July 2020

A friend whose T160 I had recently woken up from several years slumber also had a very tidy Rocket 3. This had also been stored in rather dusty conditions for a long period, and now it was time to get it back on the road as he was considering selling it.

Rather tired looking and with flat tyres I dragged it into the shed and dumped its oils. At least it wouldn't need brake cylinders rebuilding as it has drum brakes both ends.

Battery was lifeless so that got removed, and the carbs were all gummed up so they would come off as well, along with the airfilter, and the seat, and the fuel tank. The usual scenario...

The float bowls had a very good helping of gunk, and the main jets were blocked, plus some needles took a bit of cleaning too. A light hand is needed as the needles are precision items, and it does not pay to thin them any.

Lots of cleaning later they all got reassembled and we had a functional setup again.

I had to flush out the fuel tank to rid it completely of stale fuel, whereupon it became evident that the fuel taps no longer shut off properly. This probably had added to the mess in the carb float bowls, as the old fuel would have continued to refill the carbs as it evaporated off.

So new taps got fitted and the oil got changed, and some electrical issues such as the high beam switch and brake light switch, as part of the brief was to get a wof on it once it was all sweet.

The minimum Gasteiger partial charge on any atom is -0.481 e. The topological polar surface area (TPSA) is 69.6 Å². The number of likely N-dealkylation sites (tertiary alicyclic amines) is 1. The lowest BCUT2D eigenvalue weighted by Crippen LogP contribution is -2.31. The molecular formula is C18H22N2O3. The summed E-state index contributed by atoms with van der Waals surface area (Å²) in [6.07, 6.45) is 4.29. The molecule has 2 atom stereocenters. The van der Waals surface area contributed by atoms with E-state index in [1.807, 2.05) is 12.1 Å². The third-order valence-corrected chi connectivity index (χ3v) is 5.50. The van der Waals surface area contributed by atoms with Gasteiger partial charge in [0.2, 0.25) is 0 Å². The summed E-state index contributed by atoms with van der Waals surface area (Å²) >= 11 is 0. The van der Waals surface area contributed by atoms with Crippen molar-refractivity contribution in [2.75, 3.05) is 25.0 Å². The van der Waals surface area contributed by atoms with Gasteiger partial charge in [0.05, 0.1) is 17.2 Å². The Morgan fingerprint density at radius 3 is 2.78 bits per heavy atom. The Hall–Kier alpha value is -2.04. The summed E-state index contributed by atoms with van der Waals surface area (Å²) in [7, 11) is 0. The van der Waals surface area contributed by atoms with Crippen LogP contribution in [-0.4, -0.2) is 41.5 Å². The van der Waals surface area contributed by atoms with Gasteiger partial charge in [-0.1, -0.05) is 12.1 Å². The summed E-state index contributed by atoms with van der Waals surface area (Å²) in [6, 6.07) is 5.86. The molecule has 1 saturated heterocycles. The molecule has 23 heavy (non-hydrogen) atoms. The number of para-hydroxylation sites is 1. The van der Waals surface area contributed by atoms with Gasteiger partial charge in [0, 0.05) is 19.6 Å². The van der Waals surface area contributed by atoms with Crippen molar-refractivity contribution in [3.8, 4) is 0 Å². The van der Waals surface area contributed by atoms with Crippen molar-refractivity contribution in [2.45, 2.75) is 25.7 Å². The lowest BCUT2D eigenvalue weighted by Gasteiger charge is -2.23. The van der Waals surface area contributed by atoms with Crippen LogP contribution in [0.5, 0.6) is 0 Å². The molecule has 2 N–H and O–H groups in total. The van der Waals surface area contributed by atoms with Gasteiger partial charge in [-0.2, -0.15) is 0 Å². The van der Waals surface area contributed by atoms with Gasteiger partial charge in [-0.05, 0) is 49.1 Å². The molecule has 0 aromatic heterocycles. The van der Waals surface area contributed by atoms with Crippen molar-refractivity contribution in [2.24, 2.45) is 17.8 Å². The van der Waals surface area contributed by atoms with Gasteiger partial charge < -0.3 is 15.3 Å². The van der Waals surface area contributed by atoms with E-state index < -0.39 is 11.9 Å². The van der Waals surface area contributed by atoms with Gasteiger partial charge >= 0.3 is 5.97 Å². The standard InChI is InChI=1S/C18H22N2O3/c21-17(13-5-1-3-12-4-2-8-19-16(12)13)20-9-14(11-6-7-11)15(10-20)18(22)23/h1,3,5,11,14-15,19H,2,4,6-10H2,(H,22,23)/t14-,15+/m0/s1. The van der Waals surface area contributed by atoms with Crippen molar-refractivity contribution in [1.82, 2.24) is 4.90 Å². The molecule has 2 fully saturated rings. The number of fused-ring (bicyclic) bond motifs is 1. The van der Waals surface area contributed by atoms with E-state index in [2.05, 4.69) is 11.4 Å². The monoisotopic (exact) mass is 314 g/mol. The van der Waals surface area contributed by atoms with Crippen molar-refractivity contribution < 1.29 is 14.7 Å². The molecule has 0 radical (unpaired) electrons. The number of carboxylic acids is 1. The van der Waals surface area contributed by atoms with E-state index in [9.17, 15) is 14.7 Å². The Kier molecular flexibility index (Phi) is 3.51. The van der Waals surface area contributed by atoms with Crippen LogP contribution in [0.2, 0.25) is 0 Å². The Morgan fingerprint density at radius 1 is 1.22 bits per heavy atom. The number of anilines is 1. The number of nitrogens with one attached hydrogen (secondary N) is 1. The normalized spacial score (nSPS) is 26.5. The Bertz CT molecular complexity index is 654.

Once the carbs were back on and a new battery fitted, I fired it up briefly to flush the oil cooler before refitting the oil return to the tank. It behaved very well, so I refitted everything in the way of sidecovers etc, giving them all a clean on the way through.

Tyres got pumped up and brakes adjusted and we were off for a brief test ride. This was completed without drama, so a quick fine tune of idle settings then back into the shed and the oil got dropped for a secind time. Only a hot flush manages to remove a lot of old residue, so I do two changes in quick succession as a matter of course. Oil is a lot cheaper than worn bearings.

Because the bike was responding so well to being cleaned I did some more of it, revealing the true splendour of the original raygun mufflers.

I then turned my attention to the front wheel and mudguard...

So we were now ready for our wof, which it flew through with nary a comment other than the complimentary type. Happily the switchgear now worked as it should..

So that was it. Job done. A quick transformation this time which was merciful, and any potential buyer would be most impressed indeed.

I then got to ride it home a moderate distance through the countryside, taking my time and savouring what would likely be the last time on this steed.

One of the best examples this side of the other side.